The COVID-19 pandemic has had a major effect on all of our lives. Many children and adults are experiencing stress, anxiety, sadness and loneliness. In fact, 86% of doctors around the world believe that mental health issues and depression will be the biggest non-COVID-19 problem after the pandemic. Since February is International Boost Self-Esteem Month, now more than ever is a great time to focus on building resilience and confidence in 2021.
As patterns of self-esteem begin to form early in life, it is vital to promote healthy self-esteem in children. Each of us, as parents, can be a positive role model so that our children can mirror our behavior. But, how can we foster self-esteem in our schools?
It all starts with Positive Behavioral Interventions and Supports (PBIS). Elizabeth Lee Black School teachers have designed lessons based on the core principles of PBIS, which emphasize the importance of being kind, safe, and independent. Each week, students focus on a specific skill.
Teachers of our preschool students have a number of fun activities that promote self-esteem. The book, Have you Filled Your Bucket Today by Carol McCloud, is used in lessons as an analogy on how kind words fill your “bucket” and makes you feel good and happy, while negative words take away from your “bucket” and makes you feel sad.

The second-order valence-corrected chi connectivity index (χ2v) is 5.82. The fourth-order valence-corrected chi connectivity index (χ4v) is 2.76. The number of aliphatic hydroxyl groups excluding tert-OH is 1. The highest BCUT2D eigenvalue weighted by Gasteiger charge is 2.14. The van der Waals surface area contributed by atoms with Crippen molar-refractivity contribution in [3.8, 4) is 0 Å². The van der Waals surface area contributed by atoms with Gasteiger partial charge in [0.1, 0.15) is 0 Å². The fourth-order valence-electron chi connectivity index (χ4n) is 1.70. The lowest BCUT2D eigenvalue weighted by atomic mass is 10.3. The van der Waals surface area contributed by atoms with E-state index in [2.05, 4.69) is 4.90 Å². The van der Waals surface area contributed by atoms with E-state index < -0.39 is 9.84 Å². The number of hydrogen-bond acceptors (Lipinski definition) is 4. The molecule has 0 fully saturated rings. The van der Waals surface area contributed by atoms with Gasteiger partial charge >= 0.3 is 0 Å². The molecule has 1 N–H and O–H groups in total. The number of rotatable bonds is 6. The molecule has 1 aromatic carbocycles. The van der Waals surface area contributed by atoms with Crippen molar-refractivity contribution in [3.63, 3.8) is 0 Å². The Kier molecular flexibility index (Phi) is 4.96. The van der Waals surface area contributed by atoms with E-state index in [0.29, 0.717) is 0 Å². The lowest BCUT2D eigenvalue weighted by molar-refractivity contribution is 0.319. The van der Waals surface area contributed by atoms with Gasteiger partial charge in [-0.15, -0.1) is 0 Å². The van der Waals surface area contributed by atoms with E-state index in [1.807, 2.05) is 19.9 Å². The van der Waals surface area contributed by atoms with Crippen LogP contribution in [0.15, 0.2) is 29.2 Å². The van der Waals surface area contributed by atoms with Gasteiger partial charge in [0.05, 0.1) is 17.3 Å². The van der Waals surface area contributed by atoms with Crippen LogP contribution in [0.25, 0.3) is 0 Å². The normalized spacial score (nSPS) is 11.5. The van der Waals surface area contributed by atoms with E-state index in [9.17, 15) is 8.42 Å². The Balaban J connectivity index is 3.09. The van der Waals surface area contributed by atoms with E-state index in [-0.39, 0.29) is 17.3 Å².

Another activity involves the students filling a container with cotton balls when they say or do something kind, achieve a goal, and listen well. As the container gets full, students receive a reinforcer.
Even the cotton balls themselves are part of the lesson as each child is given the opportunity to feel a cotton ball and a piece of sandpaper. The class then discusses how cotton balls are soft, like nice words, and that sandpaper is rough, like unkind words.
These are two sample lessons that can increase peer and individual self-esteem by learning how kind words make us feel good about ourselves, encourage us and give us strength.
One can never overlook the power of kind words!